Movin’ on Up: The Ongoing Evolution of the Commercial UAV Industry


When our Palaeolithic ancestors fashioned the first wheel, it must have blown everyone’s minds – at least for a couple of years.

Then, an entrepreneurial caveman would, of course, have sauntered into a large feast of some sort, smiling graciously, showing people the axis he’d made for fitting two wheels together. He’d leave that night with a bellyful of goat meat and contracts signed in flint.

“Sure,” he might’ve said, “the first wheel was great and everything, but I have this totally fantastic idea: Let’s see how far this can take us. I’m sick of walking. Aren’t you all sick of it?”

He’d get firm nods from those closest and curious peeking from those at the back; they’d be interested to see what ideas he had in the long run. A few people might’ve spoken up against the idea of two, or even four, wheels, which replaced what they knew, what they were just getting used to. But this stone-age salesman would’ve been right on the money – getting the ball rolling, in more than one sense, for the sheer hell of it.

Drone technology has followed this hypothetical standard of prescient thought ever since models began hitting the shelves en masse. If the single-wheel analogy is applied to commercial unmanned aerial vehicles (UAVs) for the everyday consumer, then it took the gung-ho invention of operators in various industries to reach the two-wheel stage – or, more simply, the inevitable next step, the point at which the benefits of a product are inarguable and are thus destined for a revolutionary impact on the porous surface of our lives.

It’s the same logical leap from Nokia handsets to Steve Jobs’ smartphone technology in 2007: a concept that’s cool and useful and is evolving into a multi-armed beast of proportional benefits for anything you can reasonably think of.

Many believe the drone market is already experiencing this accelerated period of development. Others, like 3D Robotics’ Chris Anderson, think that 2016 will be the crucial year. Several months ago, he compared the advent of integrated drone technology to the ways in which the Internet has infiltrated every product that existed before it, drawing out their nascent potential for things that would’ve been unimaginable 15 or 20 years ago.

“Time and time again,” he said, “the transformative changes are not the technology; it is who uses the technology. We are putting powerful tools in the hands of regular people. It is what we are doing with drones.”

Just as smart cars and smart cities are becoming an accepted reality, so, too, will commercial UAVs power into the public consciousness as staples of modern ingenuity.

Associating drones with military services is already out of date, according to market trends. U.K. Business Insider reports that commercial drone revenue is forecast for a 19% rise over the next five years, compared to 5% for its military counterpart.

The flexible, cost-saving benefits of UAVs have been established; it is the move from being looked after at all times by a diligent operator, to navigating the skies and each other with near-total autonomy, that will enshrine them in the open pocket of the corporate toolkit. On top of this, drones will be able to process and manage larger chunks of data with little effort – accessing the currency that’s most often signposted for bettering our world.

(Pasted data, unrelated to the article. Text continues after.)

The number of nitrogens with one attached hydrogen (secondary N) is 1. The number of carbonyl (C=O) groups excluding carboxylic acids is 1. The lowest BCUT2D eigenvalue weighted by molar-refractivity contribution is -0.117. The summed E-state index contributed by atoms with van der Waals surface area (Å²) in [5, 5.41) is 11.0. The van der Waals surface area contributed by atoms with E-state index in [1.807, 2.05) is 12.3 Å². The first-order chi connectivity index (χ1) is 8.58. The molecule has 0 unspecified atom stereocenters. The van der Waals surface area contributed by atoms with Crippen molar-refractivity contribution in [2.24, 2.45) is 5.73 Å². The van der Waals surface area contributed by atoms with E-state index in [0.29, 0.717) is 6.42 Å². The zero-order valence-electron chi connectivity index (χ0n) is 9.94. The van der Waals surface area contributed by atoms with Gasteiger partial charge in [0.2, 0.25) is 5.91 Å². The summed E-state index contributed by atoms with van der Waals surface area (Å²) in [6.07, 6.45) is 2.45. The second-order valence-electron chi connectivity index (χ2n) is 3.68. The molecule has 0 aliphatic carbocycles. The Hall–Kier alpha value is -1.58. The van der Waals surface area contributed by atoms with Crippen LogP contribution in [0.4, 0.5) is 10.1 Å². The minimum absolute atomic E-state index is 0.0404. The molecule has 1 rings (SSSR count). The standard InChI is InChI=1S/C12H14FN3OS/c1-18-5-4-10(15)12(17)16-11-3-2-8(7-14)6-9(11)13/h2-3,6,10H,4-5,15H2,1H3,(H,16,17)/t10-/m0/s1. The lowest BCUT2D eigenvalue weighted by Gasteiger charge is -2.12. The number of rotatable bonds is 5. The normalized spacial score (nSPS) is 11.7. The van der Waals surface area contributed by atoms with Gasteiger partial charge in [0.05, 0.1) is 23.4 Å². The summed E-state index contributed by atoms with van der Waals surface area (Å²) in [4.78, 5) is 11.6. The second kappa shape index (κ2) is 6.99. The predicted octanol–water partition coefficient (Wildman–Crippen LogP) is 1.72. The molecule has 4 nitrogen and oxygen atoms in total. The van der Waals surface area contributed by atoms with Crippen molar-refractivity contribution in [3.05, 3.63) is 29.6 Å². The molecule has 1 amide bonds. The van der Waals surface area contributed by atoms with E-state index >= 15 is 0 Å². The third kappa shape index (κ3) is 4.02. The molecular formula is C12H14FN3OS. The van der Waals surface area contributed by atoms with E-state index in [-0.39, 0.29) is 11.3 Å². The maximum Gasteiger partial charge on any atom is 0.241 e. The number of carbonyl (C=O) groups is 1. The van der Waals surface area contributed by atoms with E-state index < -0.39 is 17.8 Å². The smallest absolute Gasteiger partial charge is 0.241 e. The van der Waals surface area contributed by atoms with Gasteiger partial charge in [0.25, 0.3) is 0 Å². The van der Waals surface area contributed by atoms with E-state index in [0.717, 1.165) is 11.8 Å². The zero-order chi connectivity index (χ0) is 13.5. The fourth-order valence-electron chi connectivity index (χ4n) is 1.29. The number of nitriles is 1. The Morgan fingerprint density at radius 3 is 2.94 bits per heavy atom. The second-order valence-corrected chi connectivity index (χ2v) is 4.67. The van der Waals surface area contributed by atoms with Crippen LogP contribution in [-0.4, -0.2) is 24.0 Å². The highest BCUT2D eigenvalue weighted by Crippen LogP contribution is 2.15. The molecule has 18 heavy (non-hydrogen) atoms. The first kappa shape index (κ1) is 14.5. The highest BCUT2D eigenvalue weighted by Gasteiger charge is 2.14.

Regulation, admittedly, has been slow to catch up with them. Stories of drones crashing on the White House lawn and MI5 agents scrambling at an innocent airborne payload litter the black rabbit hole of speculation: What if a drone does this, or this, or this?!

Accordingly, federal bodies everywhere have different ideas on who can fly a drone, as well as where and for what purpose. Such confusion may get ironed out as society accepts that a buzzing sound overhead does not mean imminent death.

Whatever advances are squeezed out of mass UAV demand, there is a need for governments to respond – keeping a close eye on the technology while giving support freely to operators and the public without suppressing long-haul drone flights.

Similarly tricky is guessing exactly where the fattest industry growth will occur. Land mapping and surveys are at the forefront, as drones for these purposes have established sensor capabilities and can connect to smartphones and the Internet. Path-finding, environmental awareness and adaptive artificial intelligence, for example, are features that are being honed by an armada of talented programmers and are primed for the seamless storage and communicability of cloud data to round them off.

Broadcasting will take another large slice of the pie: News services are using drones faster than news can probably keep up with, and movies and TV shows have snuck them into production with nary a glint of displeasure. Commercial-grade consumer drones for videography are still the highest earners right now – and that trend is set to continue – but other corners of the market will nudge for attention as their effectiveness for drone solutions is made clear.

The scope and simplicity of UAV development is a hungry, darting piranha of myriad prey – snapping up the most commonplace and bizarre possibilities that are open to us and wafting between competing pools of thought.

What’s certain is the monetary backbone of these sleek machines has made them strong, capable and ready to swallow old perceptions. We never realize the obviousness of new inventions until they sit with us – strangers no more, like a pet you’ve grown to love after it’s tested its claws on your furniture.

Like I said, who really wants a wheel? There’s a Bentley outside.

For more insight into UAV development and application, visit the SkyTech 2016 UAV conference and exhibition, taking place next January in London. Further details can be found here.

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